For example, on July 16 1941, the SD entered Dünaburg. Ehrlinger reported that "[a]s of now the EK 1b has killed 1,150 Jews in Dünaburg."[1] Ehrlinger himself oversaw these shootings, euphemistically called "actions," as a "hardened SS perpetrator who stood at the shoot pit and led the killers in the shooting."[2]

In December 1941, after the completion of the work of Einsatzkommando 1b, Ehrlinger was promoted to commandant of the Security Police and SD (Kommandeur der Sicherheitspolize und des SD or KdS) for central Russia and Belarus, where under his orders many executions were carried out. During shootings, when he felt the pace was lagging, he personally picked up a weapon and started killing people.

In September 1943 Ehrlinger was promoted to SS-Standartenführer and went to Minsk where he became the liaison man of SD chief Ernst Kaltenbrunner to the commanding generals of the security troops of Army Group Center, as well as taking over the offices of the Einsatzgruppe B chief and the Commander of the Security Police and the SD (Befehlshaber der Sicherheitspolizei und des SD or BdS) for central Russia and Belarus. There he was involved with the murder of the remaining Jews of Minsk. He insisted that other officers take part, as he would not allow anyone to lead in the SS who was not willing to do some of the shooting himself.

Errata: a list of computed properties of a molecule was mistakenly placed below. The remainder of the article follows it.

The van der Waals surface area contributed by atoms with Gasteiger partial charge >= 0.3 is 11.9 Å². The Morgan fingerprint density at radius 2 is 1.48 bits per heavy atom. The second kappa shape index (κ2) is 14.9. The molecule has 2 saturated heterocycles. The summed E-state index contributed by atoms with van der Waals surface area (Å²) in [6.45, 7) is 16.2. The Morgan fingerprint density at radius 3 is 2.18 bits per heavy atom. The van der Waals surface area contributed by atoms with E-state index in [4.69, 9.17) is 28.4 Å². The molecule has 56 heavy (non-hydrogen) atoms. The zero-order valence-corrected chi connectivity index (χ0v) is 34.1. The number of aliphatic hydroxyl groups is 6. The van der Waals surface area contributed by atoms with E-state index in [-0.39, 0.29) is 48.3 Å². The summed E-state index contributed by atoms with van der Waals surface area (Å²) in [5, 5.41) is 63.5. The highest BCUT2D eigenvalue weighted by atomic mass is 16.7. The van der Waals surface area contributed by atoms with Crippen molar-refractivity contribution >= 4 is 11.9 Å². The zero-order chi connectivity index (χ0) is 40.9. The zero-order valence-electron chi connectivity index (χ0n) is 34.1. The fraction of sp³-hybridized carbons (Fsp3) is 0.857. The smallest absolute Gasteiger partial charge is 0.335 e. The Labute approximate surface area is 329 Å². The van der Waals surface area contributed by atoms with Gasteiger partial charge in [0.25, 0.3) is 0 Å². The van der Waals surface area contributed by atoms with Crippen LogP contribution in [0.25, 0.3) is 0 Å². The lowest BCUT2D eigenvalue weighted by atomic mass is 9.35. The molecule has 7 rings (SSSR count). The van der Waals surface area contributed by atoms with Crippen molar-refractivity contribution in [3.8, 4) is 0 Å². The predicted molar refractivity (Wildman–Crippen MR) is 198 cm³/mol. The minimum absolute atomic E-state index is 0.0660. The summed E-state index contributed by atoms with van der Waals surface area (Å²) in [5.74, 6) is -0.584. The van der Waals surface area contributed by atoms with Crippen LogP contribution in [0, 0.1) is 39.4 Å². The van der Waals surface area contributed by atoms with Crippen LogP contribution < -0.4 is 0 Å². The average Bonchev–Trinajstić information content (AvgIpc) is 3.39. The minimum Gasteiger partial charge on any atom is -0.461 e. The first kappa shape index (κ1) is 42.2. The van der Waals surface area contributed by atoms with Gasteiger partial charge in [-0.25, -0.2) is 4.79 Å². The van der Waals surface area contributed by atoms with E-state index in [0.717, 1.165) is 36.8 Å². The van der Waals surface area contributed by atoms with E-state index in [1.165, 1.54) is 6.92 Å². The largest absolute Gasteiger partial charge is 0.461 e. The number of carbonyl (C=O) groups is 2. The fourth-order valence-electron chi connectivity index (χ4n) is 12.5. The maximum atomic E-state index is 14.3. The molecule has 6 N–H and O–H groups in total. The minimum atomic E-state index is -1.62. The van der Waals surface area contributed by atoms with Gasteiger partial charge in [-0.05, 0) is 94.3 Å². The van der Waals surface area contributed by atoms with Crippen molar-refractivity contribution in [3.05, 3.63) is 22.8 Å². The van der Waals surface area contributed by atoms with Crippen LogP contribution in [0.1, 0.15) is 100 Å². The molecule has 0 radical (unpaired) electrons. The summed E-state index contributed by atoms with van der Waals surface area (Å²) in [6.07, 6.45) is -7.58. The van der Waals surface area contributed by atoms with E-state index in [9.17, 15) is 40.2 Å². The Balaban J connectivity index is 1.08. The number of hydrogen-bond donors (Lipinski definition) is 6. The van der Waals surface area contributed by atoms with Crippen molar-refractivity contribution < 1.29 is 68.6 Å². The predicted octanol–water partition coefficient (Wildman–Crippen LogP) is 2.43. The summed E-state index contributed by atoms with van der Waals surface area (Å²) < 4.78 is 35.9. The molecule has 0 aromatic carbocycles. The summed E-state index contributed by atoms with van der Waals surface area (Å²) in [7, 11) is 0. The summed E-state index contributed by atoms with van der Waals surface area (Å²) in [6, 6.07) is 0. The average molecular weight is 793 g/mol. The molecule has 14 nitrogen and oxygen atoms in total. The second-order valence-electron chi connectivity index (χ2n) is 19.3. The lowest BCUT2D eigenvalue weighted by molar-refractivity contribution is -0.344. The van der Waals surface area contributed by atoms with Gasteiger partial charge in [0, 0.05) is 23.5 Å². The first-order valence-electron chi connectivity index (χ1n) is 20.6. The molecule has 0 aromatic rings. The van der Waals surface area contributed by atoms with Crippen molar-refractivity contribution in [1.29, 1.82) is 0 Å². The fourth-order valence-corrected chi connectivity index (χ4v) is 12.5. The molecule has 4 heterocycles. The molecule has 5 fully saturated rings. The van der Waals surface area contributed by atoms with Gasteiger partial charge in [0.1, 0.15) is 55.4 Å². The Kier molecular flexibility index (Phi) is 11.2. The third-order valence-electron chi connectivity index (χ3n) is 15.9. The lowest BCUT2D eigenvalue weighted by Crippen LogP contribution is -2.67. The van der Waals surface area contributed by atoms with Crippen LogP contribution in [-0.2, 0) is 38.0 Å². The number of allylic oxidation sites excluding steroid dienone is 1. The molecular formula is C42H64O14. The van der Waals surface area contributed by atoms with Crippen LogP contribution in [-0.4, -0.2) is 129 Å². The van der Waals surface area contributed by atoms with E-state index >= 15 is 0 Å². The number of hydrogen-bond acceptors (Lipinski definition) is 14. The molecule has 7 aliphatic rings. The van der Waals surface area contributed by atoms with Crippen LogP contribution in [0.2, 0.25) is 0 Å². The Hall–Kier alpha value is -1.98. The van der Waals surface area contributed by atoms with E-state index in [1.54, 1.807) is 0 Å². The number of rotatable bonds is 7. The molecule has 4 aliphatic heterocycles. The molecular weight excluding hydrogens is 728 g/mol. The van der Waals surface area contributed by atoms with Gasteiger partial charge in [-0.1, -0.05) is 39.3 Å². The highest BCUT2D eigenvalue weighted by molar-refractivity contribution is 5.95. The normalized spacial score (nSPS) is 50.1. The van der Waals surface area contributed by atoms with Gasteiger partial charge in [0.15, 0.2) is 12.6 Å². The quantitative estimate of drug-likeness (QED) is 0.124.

In 1944, Ehrlinger went back to Berlin and, on 1 April 1944 became chief of the Main National Security Office (Reichsicherheitsamt or RSHA), Department I (Personnel). In November 1944 Ehrlinger became a special delegate from Ernst Kaltenbrunner to Heinrich Himmler.

After 1945

After the end of the war Ehrlinger hid out in Schleswig-Holstein under the name of Erich Fröscher. In October 1945 he went to Roth, near Nuremberg. In 1950 he moved with his family to Konstanz and worked under a false name as a host in the local casino. In 1952, he married so the second time, and in so he started using his real name, but suffered no adverse consequences and 1954 worked as a foreman in a Volkswagen factory in Karlsruhe.

In December 1958, he was arrested. In December 1961 he was sentenced by the State Court of Karlsruhe (Landsgericht Karlsruhe) to twelve years imprisonment. The case was appealed and eventually returned to the public prosecutor's office. However, because of "disability", his sentence was remitted in 1969. By then he had already been out of prison since 1965.

Notes

  1. ^ Memorandum (Ereignismeldung) UdSSR Nr. 24, as excerpted and reprinted in Ezergailis, Andrew, The Holocaust in Latvia, at pages 272-273.
  2. ^ (German) Wildt, Michael, Erich Ehrlinger - Ein Vertreter „kämpfender Verwaltung“

References

  • Ezergails, Andrew, The Holocaust in Latvia 1941-1944: The Missing Center, ISBN 9984-9054-3-8
  • (German) Stadlbauer, Peter, Eichmanns Chef: Erich Ehrlinger. Exzellente SS-Karriere und unterbliebene strafrechtliche Sühne. Eine Fallstudie, unveröffentl. Magisterarbeit, Wien 2005
  • (German) Wildt, Michael, Generation der Unbedingten – Das Führungskorps des Reichssicherheitshauptamtes. Hamburger Edition, Hamburg 2003, ISBN 3930908751
  • (German) Wildt, Michael, Erich Ehrlinger - Ein Vertreter „kämpfender Verwaltung“. In: Klaus-Michael Mallmann, Gerhard Paul: Karrieren der Gewalt. Nationalsozialistische Täterbiographien. Wissenschaftliche Buchgesellschaft, Darmstadt 2004, ISBN 3-534-16654-X.

See also

External links